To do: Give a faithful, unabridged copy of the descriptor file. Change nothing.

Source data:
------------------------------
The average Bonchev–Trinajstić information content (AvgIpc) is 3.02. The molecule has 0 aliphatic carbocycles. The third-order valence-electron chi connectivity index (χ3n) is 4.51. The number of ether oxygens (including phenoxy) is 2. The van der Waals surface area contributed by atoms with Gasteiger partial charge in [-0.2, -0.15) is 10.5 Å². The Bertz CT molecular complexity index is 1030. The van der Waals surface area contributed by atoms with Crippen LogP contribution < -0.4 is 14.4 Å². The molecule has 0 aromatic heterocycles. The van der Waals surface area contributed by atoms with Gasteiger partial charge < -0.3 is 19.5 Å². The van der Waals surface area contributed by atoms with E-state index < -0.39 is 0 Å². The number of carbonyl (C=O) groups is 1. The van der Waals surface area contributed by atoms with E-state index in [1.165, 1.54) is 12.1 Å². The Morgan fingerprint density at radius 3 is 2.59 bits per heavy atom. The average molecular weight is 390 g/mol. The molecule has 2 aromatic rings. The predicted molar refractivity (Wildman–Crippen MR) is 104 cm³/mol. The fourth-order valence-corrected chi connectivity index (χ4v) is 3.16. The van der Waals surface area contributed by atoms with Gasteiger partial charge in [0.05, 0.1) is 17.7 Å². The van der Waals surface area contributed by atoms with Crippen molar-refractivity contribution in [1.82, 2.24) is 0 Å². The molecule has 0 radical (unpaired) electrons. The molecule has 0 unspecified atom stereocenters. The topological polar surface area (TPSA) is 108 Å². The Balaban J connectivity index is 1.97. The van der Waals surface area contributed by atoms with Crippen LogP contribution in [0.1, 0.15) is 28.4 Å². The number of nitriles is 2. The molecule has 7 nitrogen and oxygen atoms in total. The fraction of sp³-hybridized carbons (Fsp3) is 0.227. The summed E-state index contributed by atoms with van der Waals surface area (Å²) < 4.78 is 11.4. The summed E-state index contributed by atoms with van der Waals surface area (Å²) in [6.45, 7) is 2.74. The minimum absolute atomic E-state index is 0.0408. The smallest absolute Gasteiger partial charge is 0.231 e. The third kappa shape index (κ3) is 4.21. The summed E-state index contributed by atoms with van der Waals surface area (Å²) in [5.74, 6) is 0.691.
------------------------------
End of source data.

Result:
The average Bonchev–Trinajstić information content (AvgIpc) is 3.02. The molecule has 0 aliphatic carbocycles. The third-order valence-electron chi connectivity index (χ3n) is 4.51. The number of ether oxygens (including phenoxy) is 2. The van der Waals surface area contributed by atoms with Gasteiger partial charge in [-0.2, -0.15) is 10.5 Å². The Bertz CT molecular complexity index is 1030. The van der Waals surface area contributed by atoms with Crippen LogP contribution < -0.4 is 14.4 Å². The molecule has 0 aromatic heterocycles. The van der Waals surface area contributed by atoms with Gasteiger partial charge < -0.3 is 19.5 Å². The van der Waals surface area contributed by atoms with E-state index < -0.39 is 0 Å². The number of carbonyl (C=O) groups is 1. The van der Waals surface area contributed by atoms with E-state index in [1.165, 1.54) is 12.1 Å². The Morgan fingerprint density at radius 3 is 2.59 bits per heavy atom. The average molecular weight is 390 g/mol. The molecule has 2 aromatic rings. The predicted molar refractivity (Wildman–Crippen MR) is 104 cm³/mol. The fourth-order valence-corrected chi connectivity index (χ4v) is 3.16. The van der Waals surface area contributed by atoms with Gasteiger partial charge in [0.05, 0.1) is 17.7 Å². The van der Waals surface area contributed by atoms with Crippen molar-refractivity contribution in [1.82, 2.24) is 0 Å². The molecule has 0 radical (unpaired) electrons. The molecule has 0 unspecified atom stereocenters. The topological polar surface area (TPSA) is 108 Å². The Balaban J connectivity index is 1.97. The van der Waals surface area contributed by atoms with Crippen LogP contribution in [0.1, 0.15) is 28.4 Å². The number of nitriles is 2. The molecule has 7 nitrogen and oxygen atoms in total. The fraction of sp³-hybridized carbons (Fsp3) is 0.227. The summed E-state index contributed by atoms with van der Waals surface area (Å²) < 4.78 is 11.4. The summed E-state index contributed by atoms with van der Waals surface area (Å²) in [6.45, 7) is 2.74. The minimum absolute atomic E-state index is 0.0408. The smallest absolute Gasteiger partial charge is 0.231 e. The third kappa shape index (κ3) is 4.21. The summed E-state index contributed by atoms with van der Waals surface area (Å²) in [5.74, 6) is 0.691.